Many different Greek words express certainty but the words translated as, “at hand,” “shortly,” and “quickly” etc., are not some of them.  Kittel’s Theological Dictionary does not list “certainty” as one of the possibilities for defining eggus (Strong’s 1451 ) (as in Rev. 22:10). (Kittel’s Theological Dictionary of the New Testament, (Grand Rapids, Eerdmans, 1964, Vol. II) 330+).  Nor does Arndt and Gingrich, Thayer’s, nor Balz and Schneider.  No lexicon that we are aware of does so.  Why?  It is simple, “at hand” does not mean certainty.

In reality, to change “at hand” from a time word to an assertion of certainty creates confusion.   Man, in his normal communication, does not use words of imminence to express certainty.  If God was altering the normal use without telling man of the change, then God can be properly accused of “mental reservation” in His communication.

If man hears the words “at hand” without knowing of a change in the meaning of those words, he automatically and properly thinks in time.  If, therefore, the promise does not come to pass within the parameters of “shortly,” disappointment and discouragement are the natural result.  Thus, the “certainty” supposedly expressed by the words (by the futurist and partial Preterist) has now become the actual source of uncertainty, and loss of confidence in the promises of God.  You cannot create trust in God by saying He used words that mean one thing, when He actually meant something else entirely.

** Let me close this verse with this question: how could Jesus Christ more clearly express to His 1st century saints that “in a very little while” (Heb. 10:37 NASB) that He was going to come literally and in finality than He did with all of the words He used to describe His Parousia:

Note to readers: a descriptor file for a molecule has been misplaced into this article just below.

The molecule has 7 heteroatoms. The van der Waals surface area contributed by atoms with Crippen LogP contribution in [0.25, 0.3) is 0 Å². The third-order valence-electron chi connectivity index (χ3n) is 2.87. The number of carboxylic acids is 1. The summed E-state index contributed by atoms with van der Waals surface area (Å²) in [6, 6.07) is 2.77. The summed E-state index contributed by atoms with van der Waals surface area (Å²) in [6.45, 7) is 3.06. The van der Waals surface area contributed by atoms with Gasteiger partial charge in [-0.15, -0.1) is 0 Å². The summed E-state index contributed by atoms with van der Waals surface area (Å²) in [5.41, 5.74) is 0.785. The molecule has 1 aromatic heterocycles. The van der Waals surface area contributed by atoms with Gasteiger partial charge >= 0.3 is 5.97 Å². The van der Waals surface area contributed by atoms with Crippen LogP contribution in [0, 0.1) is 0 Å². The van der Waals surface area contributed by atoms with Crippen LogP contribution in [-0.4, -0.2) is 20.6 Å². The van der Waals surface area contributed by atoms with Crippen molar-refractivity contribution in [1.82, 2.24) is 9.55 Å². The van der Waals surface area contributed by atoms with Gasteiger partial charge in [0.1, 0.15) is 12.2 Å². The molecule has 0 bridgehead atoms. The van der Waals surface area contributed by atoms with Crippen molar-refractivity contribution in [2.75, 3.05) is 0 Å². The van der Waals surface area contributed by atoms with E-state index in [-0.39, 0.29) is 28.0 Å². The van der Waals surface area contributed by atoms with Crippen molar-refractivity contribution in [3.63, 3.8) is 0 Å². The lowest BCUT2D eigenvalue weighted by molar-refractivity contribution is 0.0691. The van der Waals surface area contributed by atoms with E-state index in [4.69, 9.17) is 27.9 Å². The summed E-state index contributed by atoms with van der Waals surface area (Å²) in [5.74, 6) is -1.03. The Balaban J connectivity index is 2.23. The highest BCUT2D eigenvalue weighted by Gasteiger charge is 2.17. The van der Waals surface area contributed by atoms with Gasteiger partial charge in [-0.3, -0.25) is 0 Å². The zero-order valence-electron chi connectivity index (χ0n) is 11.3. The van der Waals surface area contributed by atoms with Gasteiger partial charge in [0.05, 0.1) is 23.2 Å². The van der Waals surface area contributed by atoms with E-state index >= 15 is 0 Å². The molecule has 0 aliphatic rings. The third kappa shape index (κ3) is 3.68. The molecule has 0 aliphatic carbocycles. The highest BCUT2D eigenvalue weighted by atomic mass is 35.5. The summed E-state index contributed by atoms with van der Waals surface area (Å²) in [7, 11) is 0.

Soon (Rom. 16:20), at hand (Jam. 5:8; 1 Pet. 4:7, Rev. 22:10, Matt. 3:2, 4:17, 10:7), do not seal the Revelation (Rev. 22:10), I am coming quickly (Rev. 1:1, 3:11, 22:7, 12, 20), hold fast until I come (Rev. 2:25), must shortly take place (Rev. 1:1, 22:6), the time is near (Rev. 1:3), the Lord is near (Phil. 4:5), the judge is standing at the door (Jam. 5:9), ready to judge the living and dead (1 Pet. 4:5), it is the last hour (1 John 2:18), about to (Greek Mello: Matt. 3:7, 12:32; Acts 17:31, 24:15; Rom. 8:18; Eph. 1:21; Col. 2:16-17; 1 Tim. 4:8; 2 Tim. 4:1; Heb. 1:14, 2:5, 6:5, 9:11, 13:14; Rev. 3:10, 12:5), the time is now…the night is far spent…the day is at hand (Rom. 13:11-12), these last days/times (Heb. 1:2; 1 Pet. 1:20), the ends of the ages has come (1 Cor. 10:11; Heb. 9:26), we shall not all die before the time of the rapture and resurrection (1 Cor. 15:51; 1 Thess. 4:15-17), the OC and Jerusalem temple is obsolete and ready to disappear (Heb. 8:13, 8-9), Christ will return with His angels to reward before all standing before Him had died (Matt. 16:27-28; Rev. 22:12)!


See also related “Topic Studies & Terms”:

Must Shortly Take Place (Revelation 22:6-7)



For a more in-depth study see the related full “Study Series”:

Study Series 16 Lesson 10 Rev. Chapter 22

Study Series 7 Lesson 3b Matthew 16:27-28 (and a Sub Study on Heaven and Earth)

Study Series 15 Lesson 2 Revelation Last Days and The Judgment